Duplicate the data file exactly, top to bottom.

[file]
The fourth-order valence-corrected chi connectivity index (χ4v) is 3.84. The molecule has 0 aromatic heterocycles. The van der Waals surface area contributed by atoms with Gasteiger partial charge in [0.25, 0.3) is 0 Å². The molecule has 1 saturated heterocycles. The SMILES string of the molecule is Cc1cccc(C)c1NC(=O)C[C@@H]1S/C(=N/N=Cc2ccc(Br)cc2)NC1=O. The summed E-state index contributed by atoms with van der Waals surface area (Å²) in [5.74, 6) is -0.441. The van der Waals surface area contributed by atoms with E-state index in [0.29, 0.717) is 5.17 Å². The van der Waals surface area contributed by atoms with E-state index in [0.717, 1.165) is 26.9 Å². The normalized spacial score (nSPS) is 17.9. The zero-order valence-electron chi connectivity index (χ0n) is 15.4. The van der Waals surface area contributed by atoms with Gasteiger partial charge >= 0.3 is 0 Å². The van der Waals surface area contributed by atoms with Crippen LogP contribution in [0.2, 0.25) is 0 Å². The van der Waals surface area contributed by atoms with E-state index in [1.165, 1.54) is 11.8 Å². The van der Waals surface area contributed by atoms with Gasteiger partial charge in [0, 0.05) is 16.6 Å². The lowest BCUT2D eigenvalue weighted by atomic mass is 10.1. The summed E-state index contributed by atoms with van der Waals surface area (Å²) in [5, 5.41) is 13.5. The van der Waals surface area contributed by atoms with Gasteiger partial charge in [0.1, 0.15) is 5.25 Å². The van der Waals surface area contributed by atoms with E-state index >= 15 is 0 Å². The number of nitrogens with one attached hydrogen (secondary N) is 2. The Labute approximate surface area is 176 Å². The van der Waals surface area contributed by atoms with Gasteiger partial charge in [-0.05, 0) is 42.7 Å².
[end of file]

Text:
The fourth-order valence-corrected chi connectivity index (χ4v) is 3.84. The molecule has 0 aromatic heterocycles. The van der Waals surface area contributed by atoms with Gasteiger partial charge in [0.25, 0.3) is 0 Å². The molecule has 1 saturated heterocycles. The SMILES string of the molecule is Cc1cccc(C)c1NC(=O)C[C@@H]1S/C(=N/N=Cc2ccc(Br)cc2)NC1=O. The summed E-state index contributed by atoms with van der Waals surface area (Å²) in [5.74, 6) is -0.441. The van der Waals surface area contributed by atoms with E-state index in [0.29, 0.717) is 5.17 Å². The van der Waals surface area contributed by atoms with E-state index in [0.717, 1.165) is 26.9 Å². The normalized spacial score (nSPS) is 17.9. The zero-order valence-electron chi connectivity index (χ0n) is 15.4. The van der Waals surface area contributed by atoms with Gasteiger partial charge >= 0.3 is 0 Å². The van der Waals surface area contributed by atoms with Crippen LogP contribution in [0.2, 0.25) is 0 Å². The van der Waals surface area contributed by atoms with E-state index in [1.165, 1.54) is 11.8 Å². The van der Waals surface area contributed by atoms with Gasteiger partial charge in [0, 0.05) is 16.6 Å². The lowest BCUT2D eigenvalue weighted by atomic mass is 10.1. The summed E-state index contributed by atoms with van der Waals surface area (Å²) in [5, 5.41) is 13.5. The van der Waals surface area contributed by atoms with Gasteiger partial charge in [0.1, 0.15) is 5.25 Å². The van der Waals surface area contributed by atoms with E-state index >= 15 is 0 Å². The number of nitrogens with one attached hydrogen (secondary N) is 2. The Labute approximate surface area is 176 Å². The van der Waals surface area contributed by atoms with Gasteiger partial charge in [-0.05, 0) is 42.7 Å².